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When you share information with the CFPB, you’re also sharing with …

Posted in CFPB Rulemaking, Federal Agencies

One of the Interim Final Rules released by the CFPB, Disclosure of Records and Information Rules, sets forth the CFPB’s position with regard to sharing information that it gathers and obtains though its activities. 

The Rule begins by defining much of the information received or generated by the CFPB as “confidential” – including consumer complaint-related information, “investigative” information obtained through the Bureau’s investigative processes, and “supervisory” information generated by the CFPB’s (or any other entity’s) supervision of financial institutions.

First, the good news: the Rules suggest that the CFPB will be unwilling to equip private litigants with any of this information, even in response to a subpoena.  Section 1070.37(b)(7) of the Rules states that the CFPB will not “ordinarily,” in response to a subpoena, provide “confidential information,” which includes consumer complaint information, investigative information and supervisory information.  So, entities supervised or investigated by the CFPB seem to be safe from the threat of having information they share with the Bureau provided to private lawyers who might bring lawsuits against them.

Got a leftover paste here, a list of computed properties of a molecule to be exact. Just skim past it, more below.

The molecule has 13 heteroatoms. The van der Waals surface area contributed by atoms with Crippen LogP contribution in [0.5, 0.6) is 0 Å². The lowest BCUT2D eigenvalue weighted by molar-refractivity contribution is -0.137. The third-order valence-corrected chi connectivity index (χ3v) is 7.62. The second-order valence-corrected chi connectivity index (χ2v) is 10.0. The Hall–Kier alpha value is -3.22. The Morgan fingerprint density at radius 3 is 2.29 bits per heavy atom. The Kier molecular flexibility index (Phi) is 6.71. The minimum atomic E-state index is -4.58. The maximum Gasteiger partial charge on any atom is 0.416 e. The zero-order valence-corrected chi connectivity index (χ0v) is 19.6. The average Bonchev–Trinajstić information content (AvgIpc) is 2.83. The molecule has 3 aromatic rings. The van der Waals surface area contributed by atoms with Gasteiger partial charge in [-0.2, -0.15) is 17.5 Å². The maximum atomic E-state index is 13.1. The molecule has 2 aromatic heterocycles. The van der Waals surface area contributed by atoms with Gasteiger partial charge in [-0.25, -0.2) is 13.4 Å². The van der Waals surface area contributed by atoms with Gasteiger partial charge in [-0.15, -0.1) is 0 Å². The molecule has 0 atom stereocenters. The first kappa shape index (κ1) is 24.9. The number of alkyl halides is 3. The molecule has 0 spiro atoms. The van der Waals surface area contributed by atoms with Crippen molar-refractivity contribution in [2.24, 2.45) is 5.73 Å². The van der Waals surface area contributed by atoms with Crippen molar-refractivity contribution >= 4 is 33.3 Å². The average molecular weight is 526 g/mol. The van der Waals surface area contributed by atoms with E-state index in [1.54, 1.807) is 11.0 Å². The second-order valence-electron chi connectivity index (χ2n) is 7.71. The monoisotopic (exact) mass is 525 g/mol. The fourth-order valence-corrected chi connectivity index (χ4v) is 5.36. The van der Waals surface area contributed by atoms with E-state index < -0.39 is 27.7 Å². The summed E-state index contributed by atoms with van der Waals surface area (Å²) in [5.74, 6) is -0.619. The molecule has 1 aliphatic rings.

Then there’s the “but.” 

The Rules make it abundantly clear that the Bureau intends to share information openly not only between its various divisions, but also with the federal banking agencies, the FTC and state attorneys general and state banking regulators.   This isn’t really a surprise, since the Dodd-Frank Act itself, in sections like § 1013(b)(3)(D), either mandates or permits the CFPB to do precisely that.  Moreover, § 1070.47(a)(2) of the Interim Final Rule prohibits other agencies from further disclosing “confidential information” without the CFPB’s prior written consent.  But the issuance of the new Disclosure Rules serves as a reminder to “covered persons” who interact with the CFPB that the information they provide may be disseminated far and wide among a host of regulators, both in Washington, D.C. and in state capitals throughout the country.